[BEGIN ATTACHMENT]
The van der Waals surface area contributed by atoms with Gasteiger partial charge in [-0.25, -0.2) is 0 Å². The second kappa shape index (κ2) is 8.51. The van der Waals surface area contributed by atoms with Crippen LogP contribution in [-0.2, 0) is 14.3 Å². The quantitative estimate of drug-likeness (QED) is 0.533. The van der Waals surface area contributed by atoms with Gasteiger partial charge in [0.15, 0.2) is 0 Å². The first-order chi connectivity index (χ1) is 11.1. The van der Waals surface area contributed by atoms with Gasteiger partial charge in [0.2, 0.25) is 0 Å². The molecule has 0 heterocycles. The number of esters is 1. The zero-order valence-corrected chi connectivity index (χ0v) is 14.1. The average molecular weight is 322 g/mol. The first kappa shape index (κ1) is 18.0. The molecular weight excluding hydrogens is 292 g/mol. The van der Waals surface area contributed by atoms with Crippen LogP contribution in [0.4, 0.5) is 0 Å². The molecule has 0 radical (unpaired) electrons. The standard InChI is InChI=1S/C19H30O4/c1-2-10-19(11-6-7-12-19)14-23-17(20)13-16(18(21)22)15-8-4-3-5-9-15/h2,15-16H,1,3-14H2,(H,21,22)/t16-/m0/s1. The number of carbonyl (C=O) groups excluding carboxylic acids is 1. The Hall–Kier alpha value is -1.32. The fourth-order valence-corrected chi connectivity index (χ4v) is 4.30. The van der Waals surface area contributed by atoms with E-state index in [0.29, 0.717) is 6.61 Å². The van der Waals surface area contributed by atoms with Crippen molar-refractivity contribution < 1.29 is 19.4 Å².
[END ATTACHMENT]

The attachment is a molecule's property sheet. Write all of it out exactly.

The van der Waals surface area contributed by atoms with Gasteiger partial charge in [-0.25, -0.2) is 0 Å². The second kappa shape index (κ2) is 8.51. The van der Waals surface area contributed by atoms with Crippen LogP contribution in [-0.2, 0) is 14.3 Å². The quantitative estimate of drug-likeness (QED) is 0.533. The van der Waals surface area contributed by atoms with Gasteiger partial charge in [0.15, 0.2) is 0 Å². The first-order chi connectivity index (χ1) is 11.1. The van der Waals surface area contributed by atoms with Gasteiger partial charge in [0.2, 0.25) is 0 Å². The molecule has 0 heterocycles. The number of esters is 1. The zero-order valence-corrected chi connectivity index (χ0v) is 14.1. The average molecular weight is 322 g/mol. The first kappa shape index (κ1) is 18.0. The molecular weight excluding hydrogens is 292 g/mol. The van der Waals surface area contributed by atoms with Crippen LogP contribution in [0.4, 0.5) is 0 Å². The molecule has 0 radical (unpaired) electrons. The standard InChI is InChI=1S/C19H30O4/c1-2-10-19(11-6-7-12-19)14-23-17(20)13-16(18(21)22)15-8-4-3-5-9-15/h2,15-16H,1,3-14H2,(H,21,22)/t16-/m0/s1. The number of carbonyl (C=O) groups excluding carboxylic acids is 1. The Hall–Kier alpha value is -1.32. The fourth-order valence-corrected chi connectivity index (χ4v) is 4.30. The van der Waals surface area contributed by atoms with E-state index in [0.29, 0.717) is 6.61 Å². The van der Waals surface area contributed by atoms with Crippen molar-refractivity contribution < 1.29 is 19.4 Å².